Lastly, I hope that we will continue to accept many more refugees because I believe that undoubtedly, immigrants, especially refugees, are the best investment that American society can make. We are a country of immigrants and as American history proves, it is with every new wave of immigrants that we become better. We need you more than you need us. We need you to remind us that different is good. We need you to teach us that our misconceptions are wrong. We need you because we can learn from your experiences, culture, and value. The hard lives that you have endured only means that you are empathetic when you come across someone less fortunate than you, you are open to those who are different from you, and you work harder than the rest for a better life. As an American, and as a son whose father survived the Lebanese civil war and immigrated to America, I know that we need more of you.

Your friend and advocate,

Adam, United States

Dear Friends,

I’m so glad my naturally introverted husband did something contrary to his nature – he offered you a ride home one day from work at the library. From one simple act of kindness, a beautiful friendship has formed.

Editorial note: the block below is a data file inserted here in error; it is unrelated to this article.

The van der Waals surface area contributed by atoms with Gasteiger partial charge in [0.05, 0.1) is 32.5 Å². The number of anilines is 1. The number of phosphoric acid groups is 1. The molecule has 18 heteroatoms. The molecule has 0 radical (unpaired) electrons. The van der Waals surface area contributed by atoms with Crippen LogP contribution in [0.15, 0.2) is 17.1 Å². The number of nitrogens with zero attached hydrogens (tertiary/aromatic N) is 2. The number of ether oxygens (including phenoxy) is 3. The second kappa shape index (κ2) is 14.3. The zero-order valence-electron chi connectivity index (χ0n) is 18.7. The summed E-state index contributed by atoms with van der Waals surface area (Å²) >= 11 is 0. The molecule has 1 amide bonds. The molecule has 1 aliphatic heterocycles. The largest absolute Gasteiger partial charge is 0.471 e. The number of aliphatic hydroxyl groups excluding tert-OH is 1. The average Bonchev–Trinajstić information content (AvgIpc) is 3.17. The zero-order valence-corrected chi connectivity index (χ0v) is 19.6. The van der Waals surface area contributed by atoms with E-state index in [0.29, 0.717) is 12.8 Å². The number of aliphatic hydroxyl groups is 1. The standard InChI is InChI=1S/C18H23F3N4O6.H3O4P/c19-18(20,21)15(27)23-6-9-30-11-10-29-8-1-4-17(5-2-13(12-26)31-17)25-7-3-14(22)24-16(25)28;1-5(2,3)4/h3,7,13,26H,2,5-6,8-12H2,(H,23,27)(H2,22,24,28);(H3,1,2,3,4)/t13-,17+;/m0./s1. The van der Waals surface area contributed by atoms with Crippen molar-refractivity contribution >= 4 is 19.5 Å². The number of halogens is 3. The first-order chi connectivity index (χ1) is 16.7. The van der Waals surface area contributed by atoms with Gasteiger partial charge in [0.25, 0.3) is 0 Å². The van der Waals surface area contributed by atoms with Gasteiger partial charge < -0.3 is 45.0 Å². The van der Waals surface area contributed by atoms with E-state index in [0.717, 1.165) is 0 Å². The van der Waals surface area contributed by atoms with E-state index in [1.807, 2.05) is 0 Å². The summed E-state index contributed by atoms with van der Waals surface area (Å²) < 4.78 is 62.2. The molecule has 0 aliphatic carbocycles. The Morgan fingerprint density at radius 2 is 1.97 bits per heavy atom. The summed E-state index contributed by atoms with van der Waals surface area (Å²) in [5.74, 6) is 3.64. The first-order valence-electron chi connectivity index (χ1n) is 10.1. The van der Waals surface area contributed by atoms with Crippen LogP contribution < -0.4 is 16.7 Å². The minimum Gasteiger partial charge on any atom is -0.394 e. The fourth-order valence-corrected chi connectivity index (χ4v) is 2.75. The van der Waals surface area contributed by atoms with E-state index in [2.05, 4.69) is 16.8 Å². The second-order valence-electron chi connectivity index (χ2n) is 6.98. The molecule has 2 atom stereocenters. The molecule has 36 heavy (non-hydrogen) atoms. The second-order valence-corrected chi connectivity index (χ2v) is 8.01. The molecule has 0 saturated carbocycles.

I am so glad we became like family to each other those short years you were at Purdue. We shared holidays together – from the 4th of July to breaking the fast for Ramadan. I have so many wonderful memories of shared conversation over delicious meals and cups of tea. I learned I loved kefta and baklava, and I introduced you to Midwest classics of pot roast and mashed potatoes. With each meal it became less about our natural curiosities about different cultures and more about good friends sharing life together.

Being your friends made what was happening in Syria personal. If I am honest, when I hear on the news such atrocities against humankind on the scale of Syria – I usually black it out. It’s too hard to process – too overwhelming to try and empathize. I might say a prayer to the loving God I believe in, but not begin to fathom where He is in the midst of the pain and suffering. But your friendship kept me from turning a blind eye. My heart broke for the fear in your faces for your family. I didn’t know what to say, my friend, when your brother was killed, but know I grieved with you. The most difficult thing to witness was seeing your despair grow for your country and believe it is beyond hope. How you two, who are incredibly talented, passionate leaders are exactly what Syria needs, but you can’t return home without fear for your life because you dared to dream your country could be different and free.